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Earlier I reported on a Legionnaire’s Disease outbreak being reported
by guests who had stayed at the JW Marriott hotel in downtown Chicago.
The hotel announced that health officials had taken water samples and
swabbed areas around the hotel to try to locate the source of the bacteria.
Meanwhile, the Marriott announced that it had drained its pool and spa,
and I mentioned that in fact many outbreaks are the result of the aerosol
droplets sprayed out by a whirlpool.

In fact, on August 31, the hotel announced that it had removed a fountain
located in its lobby, and had closed parts of its spa facility because
health authorities had determined they were the likely source of the legionella
bacteria causing the current
Marriott Legionnaire’s Disease outbreak. The testing was performed by the Illinois Department of Public Health.

The size of the Marriott outbreak has grown significantly since I last
reported on it. Officials are confirming that ten people have contracted
Legionnaire’s Disease, and three of them have died as a result of
the illness. These victims all stayed at the hotel between July 16 and
August 15.

Testing showed that the victims had the same species of legionella as officials
found in water at the hotel. In fact, officials found that same legionella
bacteria species in the fountain, the women’s locker room, the men’s
locker room, the swimming pool and the whirlpool located in the hotel’s spa.

The fact that the legionella was so widespread is a scathing indictment
of the hotel’s cleaning practices. If a pool, spa, or fountain has
been cleaned properly and maintained at the right temperature, then legionella
(and other) bacteria will not breed. When hotels or cruise ships or other
facilities do not consistently maintain the pools, clean them, use the
appropriate amounts of chlorine or other chemicals, and keep them at the
right temperature, then legionella can breed. The bacteria becomes airborne
through water droplets and people breathe in the bacteria. People who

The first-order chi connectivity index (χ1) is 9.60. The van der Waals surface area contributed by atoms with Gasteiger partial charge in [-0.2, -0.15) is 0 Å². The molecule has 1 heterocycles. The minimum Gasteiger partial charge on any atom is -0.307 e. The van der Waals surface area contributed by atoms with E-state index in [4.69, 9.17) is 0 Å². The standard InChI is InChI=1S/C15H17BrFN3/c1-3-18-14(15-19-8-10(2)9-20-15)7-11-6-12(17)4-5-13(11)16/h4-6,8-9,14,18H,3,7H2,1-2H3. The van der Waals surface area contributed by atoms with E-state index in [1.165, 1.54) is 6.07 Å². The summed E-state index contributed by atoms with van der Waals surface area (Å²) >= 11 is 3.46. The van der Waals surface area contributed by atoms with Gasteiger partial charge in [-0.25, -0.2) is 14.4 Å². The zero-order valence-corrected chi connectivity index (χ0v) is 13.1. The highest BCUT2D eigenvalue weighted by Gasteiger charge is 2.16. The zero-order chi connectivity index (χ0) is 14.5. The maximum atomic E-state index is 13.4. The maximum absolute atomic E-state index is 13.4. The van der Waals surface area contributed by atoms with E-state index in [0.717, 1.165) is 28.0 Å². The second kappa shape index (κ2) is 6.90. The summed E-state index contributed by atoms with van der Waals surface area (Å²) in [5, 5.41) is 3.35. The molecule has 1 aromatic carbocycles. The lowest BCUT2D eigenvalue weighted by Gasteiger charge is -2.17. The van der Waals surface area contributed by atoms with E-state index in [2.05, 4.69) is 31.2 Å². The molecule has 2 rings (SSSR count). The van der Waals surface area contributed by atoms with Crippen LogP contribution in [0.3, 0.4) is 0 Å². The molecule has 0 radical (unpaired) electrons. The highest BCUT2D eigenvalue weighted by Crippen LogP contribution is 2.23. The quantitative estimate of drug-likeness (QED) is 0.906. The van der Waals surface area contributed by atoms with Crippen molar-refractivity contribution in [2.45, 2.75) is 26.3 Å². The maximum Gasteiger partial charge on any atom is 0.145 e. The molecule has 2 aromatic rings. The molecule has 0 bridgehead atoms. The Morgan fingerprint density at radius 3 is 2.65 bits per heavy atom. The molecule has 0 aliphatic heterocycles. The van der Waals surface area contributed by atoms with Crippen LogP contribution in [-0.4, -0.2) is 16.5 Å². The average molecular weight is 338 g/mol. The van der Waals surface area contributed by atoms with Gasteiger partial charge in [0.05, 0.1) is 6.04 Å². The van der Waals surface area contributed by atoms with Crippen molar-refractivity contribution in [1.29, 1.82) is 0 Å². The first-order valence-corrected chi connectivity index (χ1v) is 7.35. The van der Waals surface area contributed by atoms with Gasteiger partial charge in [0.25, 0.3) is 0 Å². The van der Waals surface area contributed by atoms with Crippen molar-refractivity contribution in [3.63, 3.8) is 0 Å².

breathe the airborne legionella bacteria can become extremely ill. While
some victims will get “only” Pontiac Fever and experience
flu-like symptoms, others will contract full-blown Legionnaire’s
Disease, which is a potentially deadly form of pneumonia.

As a lawyer handling Legionnaire’s Disease cases, it has been my
experience that hotels take abysmally poor care of their pools and spas.
I handled another hotel outbreak case several years ago, and found that
essentially the hotel saw the pool and whirlpool as something it had to
have in order to compete with other hotels, but then devoted almost no
attention to cleaning and maintaining the pool and hot tub.

Dr. Kathy Ritger of the Chicago Department of Public Health stated that
the Department believes “there is no ongoing public health risk
at this time.”

Authorities are urging anyone who stayed at the hotel between July 16 and
August 15 to be alert for symptoms like headache, fever, chills, cough,
chest pain and shortness of breath. Legionnaire’s Disease takes
several days to two weeks to develop, and the first symptoms look like
ordinary flu symptoms, or perhaps like an extraordinarily bad cold. According to the
CDC’s fact sheet on Legionnaire’s disease, up to 30% of the people who contract Legionnaire’s Disease will
die, many can be saved if doctors recognize the disease early on.


Lee’s peers have named her a Georgia SuperLawyer every year for two decades.